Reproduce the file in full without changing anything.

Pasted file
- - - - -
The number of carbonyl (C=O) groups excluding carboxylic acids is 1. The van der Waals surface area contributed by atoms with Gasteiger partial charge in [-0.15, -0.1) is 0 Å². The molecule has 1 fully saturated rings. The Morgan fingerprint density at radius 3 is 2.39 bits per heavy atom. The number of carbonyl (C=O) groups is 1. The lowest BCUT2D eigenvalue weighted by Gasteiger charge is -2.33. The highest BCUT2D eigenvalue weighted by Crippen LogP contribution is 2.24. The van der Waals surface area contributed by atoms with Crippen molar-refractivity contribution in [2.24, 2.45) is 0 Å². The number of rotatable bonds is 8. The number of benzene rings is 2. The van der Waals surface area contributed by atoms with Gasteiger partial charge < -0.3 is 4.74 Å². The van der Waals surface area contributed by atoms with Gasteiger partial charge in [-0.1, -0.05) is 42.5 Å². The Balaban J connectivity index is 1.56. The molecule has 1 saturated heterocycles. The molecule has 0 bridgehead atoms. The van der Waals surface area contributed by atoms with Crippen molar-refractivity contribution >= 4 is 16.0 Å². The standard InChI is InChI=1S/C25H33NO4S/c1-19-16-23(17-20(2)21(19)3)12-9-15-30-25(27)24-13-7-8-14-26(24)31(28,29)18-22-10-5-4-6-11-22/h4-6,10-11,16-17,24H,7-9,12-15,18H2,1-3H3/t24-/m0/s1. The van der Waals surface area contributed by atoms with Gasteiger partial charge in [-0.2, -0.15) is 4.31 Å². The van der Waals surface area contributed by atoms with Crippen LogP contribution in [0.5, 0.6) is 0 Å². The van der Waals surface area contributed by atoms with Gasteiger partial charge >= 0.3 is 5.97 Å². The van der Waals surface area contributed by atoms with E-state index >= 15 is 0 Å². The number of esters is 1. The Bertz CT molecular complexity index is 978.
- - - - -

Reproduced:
The number of carbonyl (C=O) groups excluding carboxylic acids is 1. The van der Waals surface area contributed by atoms with Gasteiger partial charge in [-0.15, -0.1) is 0 Å². The molecule has 1 fully saturated rings. The Morgan fingerprint density at radius 3 is 2.39 bits per heavy atom. The number of carbonyl (C=O) groups is 1. The lowest BCUT2D eigenvalue weighted by Gasteiger charge is -2.33. The highest BCUT2D eigenvalue weighted by Crippen LogP contribution is 2.24. The van der Waals surface area contributed by atoms with Crippen molar-refractivity contribution in [2.24, 2.45) is 0 Å². The number of rotatable bonds is 8. The number of benzene rings is 2. The van der Waals surface area contributed by atoms with Gasteiger partial charge < -0.3 is 4.74 Å². The van der Waals surface area contributed by atoms with Gasteiger partial charge in [-0.1, -0.05) is 42.5 Å². The Balaban J connectivity index is 1.56. The molecule has 1 saturated heterocycles. The molecule has 0 bridgehead atoms. The van der Waals surface area contributed by atoms with Crippen molar-refractivity contribution >= 4 is 16.0 Å². The standard InChI is InChI=1S/C25H33NO4S/c1-19-16-23(17-20(2)21(19)3)12-9-15-30-25(27)24-13-7-8-14-26(24)31(28,29)18-22-10-5-4-6-11-22/h4-6,10-11,16-17,24H,7-9,12-15,18H2,1-3H3/t24-/m0/s1. The van der Waals surface area contributed by atoms with Gasteiger partial charge in [-0.2, -0.15) is 4.31 Å². The van der Waals surface area contributed by atoms with Crippen LogP contribution in [0.5, 0.6) is 0 Å². The van der Waals surface area contributed by atoms with Gasteiger partial charge >= 0.3 is 5.97 Å². The van der Waals surface area contributed by atoms with E-state index >= 15 is 0 Å². The number of esters is 1. The Bertz CT molecular complexity index is 978.